The skinny on salary: How your weight affects your paycheque
Think that skinny broad in the corner office is capitalizing on her neck cords and jutting collarbones? You might be right.
This is according to a new study I found, via the Wall Street Journal, that shows skinny women make more money than women of average weight. BUT, thin men actually make less money than larger men, who “earn more as they pack on the pounds – all the way to the point where they become obese, when the pay trend reverses,” writes the WSJ’s Sue Schellenbarger.
Timothy A. Judge, of the University of Florida, reportedly looked at separate studies of 11,253 Germans and 12,686 Americans and found that women weighing 25 pounds less than the group average earned an average $15,572 a year more than women of normal weight. Women’s earnings diminished the more they weighed. A woman who gained 25 pounds above the average weight earned an average $13,847 less than an average-weight female.
The findings for men, however, went in the opposite direction. So thin males earned $8,437 less than average-weight men, and their pay went up as they got heavier. This ebbed as they hit obese levels.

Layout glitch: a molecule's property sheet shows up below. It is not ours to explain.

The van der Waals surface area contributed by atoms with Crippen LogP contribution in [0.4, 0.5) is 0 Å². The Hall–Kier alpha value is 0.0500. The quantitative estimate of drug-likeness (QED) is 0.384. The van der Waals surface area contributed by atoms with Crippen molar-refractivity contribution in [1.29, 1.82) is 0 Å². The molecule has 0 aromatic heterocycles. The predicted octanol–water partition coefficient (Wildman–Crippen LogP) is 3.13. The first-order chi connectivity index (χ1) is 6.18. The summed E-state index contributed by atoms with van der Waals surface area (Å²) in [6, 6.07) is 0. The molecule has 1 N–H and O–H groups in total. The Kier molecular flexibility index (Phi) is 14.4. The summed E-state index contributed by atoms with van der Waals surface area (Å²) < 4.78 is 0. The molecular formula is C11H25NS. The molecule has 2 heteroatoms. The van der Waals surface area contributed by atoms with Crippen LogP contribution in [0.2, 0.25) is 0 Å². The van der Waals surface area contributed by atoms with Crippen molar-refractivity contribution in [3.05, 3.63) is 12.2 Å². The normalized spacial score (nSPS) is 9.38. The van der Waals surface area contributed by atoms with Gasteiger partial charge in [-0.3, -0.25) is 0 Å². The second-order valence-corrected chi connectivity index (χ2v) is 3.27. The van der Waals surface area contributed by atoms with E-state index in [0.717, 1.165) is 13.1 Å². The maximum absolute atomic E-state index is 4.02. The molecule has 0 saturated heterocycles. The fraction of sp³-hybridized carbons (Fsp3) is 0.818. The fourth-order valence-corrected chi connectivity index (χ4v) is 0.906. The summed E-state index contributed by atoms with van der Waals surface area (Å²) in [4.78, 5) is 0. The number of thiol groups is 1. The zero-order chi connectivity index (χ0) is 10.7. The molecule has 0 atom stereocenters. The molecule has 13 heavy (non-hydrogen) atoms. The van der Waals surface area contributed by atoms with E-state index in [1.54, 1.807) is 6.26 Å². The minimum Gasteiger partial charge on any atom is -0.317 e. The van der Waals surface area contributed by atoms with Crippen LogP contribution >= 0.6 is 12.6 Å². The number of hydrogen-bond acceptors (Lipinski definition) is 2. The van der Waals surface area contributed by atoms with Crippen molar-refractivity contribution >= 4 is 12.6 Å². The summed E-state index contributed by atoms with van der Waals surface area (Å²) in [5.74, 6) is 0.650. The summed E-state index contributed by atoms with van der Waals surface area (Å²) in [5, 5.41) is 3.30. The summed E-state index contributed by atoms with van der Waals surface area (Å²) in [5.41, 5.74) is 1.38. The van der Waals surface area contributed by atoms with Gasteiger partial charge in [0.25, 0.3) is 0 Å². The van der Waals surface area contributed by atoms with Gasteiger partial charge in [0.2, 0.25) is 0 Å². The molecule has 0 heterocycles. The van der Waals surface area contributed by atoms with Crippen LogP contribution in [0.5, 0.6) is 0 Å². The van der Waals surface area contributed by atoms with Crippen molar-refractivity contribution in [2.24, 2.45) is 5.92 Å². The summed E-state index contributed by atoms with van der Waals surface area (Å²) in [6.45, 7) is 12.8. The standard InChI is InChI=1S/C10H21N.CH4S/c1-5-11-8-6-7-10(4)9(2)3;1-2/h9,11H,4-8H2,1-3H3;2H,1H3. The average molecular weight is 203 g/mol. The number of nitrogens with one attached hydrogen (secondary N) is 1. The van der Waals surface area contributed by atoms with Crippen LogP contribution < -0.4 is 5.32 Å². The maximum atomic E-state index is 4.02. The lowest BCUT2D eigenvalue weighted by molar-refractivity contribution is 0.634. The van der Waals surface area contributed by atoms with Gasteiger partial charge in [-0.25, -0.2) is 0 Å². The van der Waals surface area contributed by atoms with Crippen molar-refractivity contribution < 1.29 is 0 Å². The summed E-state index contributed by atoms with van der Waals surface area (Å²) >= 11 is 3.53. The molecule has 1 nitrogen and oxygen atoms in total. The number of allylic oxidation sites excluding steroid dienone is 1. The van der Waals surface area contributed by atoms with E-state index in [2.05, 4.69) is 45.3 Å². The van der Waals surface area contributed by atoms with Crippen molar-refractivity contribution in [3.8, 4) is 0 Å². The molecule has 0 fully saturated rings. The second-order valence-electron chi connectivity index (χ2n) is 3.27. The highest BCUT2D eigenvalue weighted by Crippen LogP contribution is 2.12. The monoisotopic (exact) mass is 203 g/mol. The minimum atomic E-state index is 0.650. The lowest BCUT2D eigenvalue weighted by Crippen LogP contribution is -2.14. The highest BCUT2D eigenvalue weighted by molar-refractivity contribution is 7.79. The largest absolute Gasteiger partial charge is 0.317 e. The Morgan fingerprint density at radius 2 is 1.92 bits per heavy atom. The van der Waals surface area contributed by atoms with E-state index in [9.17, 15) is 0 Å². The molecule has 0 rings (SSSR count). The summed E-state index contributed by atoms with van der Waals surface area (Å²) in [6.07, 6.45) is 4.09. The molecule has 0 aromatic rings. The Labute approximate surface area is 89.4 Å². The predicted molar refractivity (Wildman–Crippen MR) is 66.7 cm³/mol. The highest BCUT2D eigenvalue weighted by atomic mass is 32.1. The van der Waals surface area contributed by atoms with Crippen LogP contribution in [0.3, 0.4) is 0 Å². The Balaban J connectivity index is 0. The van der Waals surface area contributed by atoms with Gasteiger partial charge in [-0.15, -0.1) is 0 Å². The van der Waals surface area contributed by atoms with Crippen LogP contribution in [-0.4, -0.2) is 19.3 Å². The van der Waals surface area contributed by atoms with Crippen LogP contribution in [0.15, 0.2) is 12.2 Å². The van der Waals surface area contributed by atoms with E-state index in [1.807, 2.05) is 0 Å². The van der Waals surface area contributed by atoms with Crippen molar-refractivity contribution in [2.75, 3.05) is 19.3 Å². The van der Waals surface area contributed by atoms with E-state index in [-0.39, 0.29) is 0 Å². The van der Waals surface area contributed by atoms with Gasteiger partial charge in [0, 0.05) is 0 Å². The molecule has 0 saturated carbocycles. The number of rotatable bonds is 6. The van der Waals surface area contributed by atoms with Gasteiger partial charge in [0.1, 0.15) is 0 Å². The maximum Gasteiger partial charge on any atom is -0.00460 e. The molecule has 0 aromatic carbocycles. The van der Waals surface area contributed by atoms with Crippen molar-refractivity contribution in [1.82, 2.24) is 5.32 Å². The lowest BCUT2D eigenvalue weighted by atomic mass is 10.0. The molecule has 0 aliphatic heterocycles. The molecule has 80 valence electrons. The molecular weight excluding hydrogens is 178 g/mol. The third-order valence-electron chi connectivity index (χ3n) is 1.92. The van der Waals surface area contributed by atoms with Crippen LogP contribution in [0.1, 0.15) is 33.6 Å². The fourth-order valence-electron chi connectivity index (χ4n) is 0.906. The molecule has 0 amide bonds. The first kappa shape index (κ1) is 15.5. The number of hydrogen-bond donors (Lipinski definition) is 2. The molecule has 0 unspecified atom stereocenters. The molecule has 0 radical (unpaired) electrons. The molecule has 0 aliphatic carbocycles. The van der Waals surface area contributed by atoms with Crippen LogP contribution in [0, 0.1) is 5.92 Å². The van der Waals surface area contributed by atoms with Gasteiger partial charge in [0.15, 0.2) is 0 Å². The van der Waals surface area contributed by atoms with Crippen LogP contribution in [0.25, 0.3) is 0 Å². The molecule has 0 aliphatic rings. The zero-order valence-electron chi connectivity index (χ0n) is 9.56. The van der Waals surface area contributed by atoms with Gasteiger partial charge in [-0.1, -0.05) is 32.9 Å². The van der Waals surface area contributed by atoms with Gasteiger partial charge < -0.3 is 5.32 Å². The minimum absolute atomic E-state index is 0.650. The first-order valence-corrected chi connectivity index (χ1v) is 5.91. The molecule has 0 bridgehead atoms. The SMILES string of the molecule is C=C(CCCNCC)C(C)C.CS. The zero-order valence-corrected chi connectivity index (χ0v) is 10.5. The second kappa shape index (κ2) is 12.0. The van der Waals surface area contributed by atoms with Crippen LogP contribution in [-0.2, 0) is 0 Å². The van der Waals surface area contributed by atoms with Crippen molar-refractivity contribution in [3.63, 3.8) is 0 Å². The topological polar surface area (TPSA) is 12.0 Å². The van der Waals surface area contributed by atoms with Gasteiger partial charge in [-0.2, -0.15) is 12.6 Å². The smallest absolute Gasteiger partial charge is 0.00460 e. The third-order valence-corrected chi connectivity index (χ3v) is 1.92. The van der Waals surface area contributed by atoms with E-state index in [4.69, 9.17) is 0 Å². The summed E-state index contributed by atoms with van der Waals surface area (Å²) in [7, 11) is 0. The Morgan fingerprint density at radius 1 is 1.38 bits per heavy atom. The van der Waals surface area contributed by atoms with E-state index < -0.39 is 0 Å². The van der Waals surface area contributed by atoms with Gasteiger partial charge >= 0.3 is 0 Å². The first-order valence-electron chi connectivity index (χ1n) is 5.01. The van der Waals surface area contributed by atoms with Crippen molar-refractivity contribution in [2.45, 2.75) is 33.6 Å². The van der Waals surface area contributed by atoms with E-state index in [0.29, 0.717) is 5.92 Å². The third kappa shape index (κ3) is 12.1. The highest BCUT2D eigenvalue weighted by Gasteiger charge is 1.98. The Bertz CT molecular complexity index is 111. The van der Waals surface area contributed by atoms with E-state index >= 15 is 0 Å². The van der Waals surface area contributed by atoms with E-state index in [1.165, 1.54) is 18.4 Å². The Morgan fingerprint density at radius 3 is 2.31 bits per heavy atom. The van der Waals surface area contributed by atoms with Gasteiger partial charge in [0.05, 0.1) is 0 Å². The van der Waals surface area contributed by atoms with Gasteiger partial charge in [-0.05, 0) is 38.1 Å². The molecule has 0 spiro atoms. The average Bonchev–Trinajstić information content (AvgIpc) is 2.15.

In the paper, titled When It Comes to Pay, Do the Thin Win? The Effect of Weight on Pay for Men and Women, (co-author Daniel M Cable of the London Business School), it is pointed out that the findings don’t prove employer discrimination. The authors write, “it is possible that employee performance is the causal mechanism linking weight and income, although at first brush it is difficult to understand why women’s performance would decrease most as they moved from being very thin to average weight, whereas men’s performance would increase most with these same weight gains. However, perhaps the weight–income trends that we observed are due to performance in the sense that employees are more able to influence others and get things accomplished when they conform to the media’s ideal body form. In this sense, employees who conform to societal body expectations may perform better, and employers may simply be rewarding good performance in a non-discriminatory manner.”
The authors urge employers to try to recognize and reduce the role that weight plays in their employment decisions.
Weight-based discrimination in the workplace is not a band new area of study. In 2009, Canwest News Service
reported that Yale researcher Rebecca Puhl had found obese people face “discrimination at every stage of the employment process, from getting hired to getting fired.” Puhl reportedly said that the obese are likely to be paid less for equal work and that studies show “people would rather hire an unqualified thin person than a qualified overweight person with better credentials.”
How about you? Have you ever felt that you were treated better or worse because of your weight? Have you made decisions based on another person’s weight?